Frequent Users of the Emergency Department: Can We Intervene?

Authors


Department of Emergency Medicine, University of Rochester, 601 Elm-wood Avenue, Box 655, Rochester. NY 14642. Fax: 716–461–9778; e-mail: lspillan@ed.urmc.rochester.edu

ABSTRACT

Objective: To determine whether the use of individualized patient care plans and multidisciplinary case management would decrease ED utilization by frequent ED users.

Methods: The authors performed a prospective, randomized clinical trial of the impact of a care plan on ED use by adults with frequent ED visits. Patients with >10 ED visits to a university hospital in 1993 were identified. Patients were matched for age, sex, and number of visits and then randomized into 2 groups. The control group received standard emergency care. The treatment group was managed by a multidisciplinary team and treated in the ED according to individualized care plans. ED use was tracked at the university hospital and at the other 5 community hospitals in the city.

Results: Of the 70 enrolled patients, 25 of 37 control patients and 27 of 33 treatment patients made visits to the university hospital during the 1-year study period. Only those patients with follow-up visits were included in the data analysis. Patients remaining in the control group made 247 total visits (range 1–65) to the university hospital and 179 total visits (range 0–38) to the community hospitals during the study period. Patients in the treatment group made 320 total visits (range 1–72) to the university hospital and 254 total visits (range 0–135) to the community hospitals during the study period. There was no significant difference in the median number of visits made to either the university hospital or the community hospitals by the patients in the control group and those in the treatment group.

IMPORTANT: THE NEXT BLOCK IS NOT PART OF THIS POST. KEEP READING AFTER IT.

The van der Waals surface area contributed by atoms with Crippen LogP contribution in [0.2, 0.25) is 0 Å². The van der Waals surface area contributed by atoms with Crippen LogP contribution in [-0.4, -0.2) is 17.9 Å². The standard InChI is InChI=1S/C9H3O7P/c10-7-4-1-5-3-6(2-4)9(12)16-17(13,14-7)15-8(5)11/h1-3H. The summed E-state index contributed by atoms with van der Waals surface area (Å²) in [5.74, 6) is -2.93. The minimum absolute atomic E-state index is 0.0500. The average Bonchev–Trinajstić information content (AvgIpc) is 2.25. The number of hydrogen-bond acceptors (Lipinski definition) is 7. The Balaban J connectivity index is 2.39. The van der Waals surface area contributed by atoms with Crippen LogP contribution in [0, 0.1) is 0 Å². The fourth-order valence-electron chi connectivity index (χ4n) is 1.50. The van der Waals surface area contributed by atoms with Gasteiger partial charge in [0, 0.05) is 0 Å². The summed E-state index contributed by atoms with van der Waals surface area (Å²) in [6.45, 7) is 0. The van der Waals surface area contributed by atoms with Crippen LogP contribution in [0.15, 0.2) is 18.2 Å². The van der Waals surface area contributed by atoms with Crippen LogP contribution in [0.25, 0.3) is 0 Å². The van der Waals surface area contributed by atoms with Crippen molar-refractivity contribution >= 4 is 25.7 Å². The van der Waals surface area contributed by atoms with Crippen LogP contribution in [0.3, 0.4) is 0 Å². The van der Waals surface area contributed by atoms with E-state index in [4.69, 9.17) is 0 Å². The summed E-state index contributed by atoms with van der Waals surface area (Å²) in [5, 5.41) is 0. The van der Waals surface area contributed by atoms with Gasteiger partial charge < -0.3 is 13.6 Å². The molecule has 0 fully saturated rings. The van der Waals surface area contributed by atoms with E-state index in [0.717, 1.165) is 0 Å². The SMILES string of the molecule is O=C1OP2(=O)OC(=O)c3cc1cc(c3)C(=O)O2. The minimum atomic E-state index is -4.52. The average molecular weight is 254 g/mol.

Conclusions: The use of individualized care plans and case management did not significantly decrease ED utilization by frequent ED users. However, the impact of individualized care plans and case management on other quality-of-care measures (e.g., patient satisfaction, ED length of stay, hospitalizations, primary care visits, and health care costs) remains to be determined.

Ancillary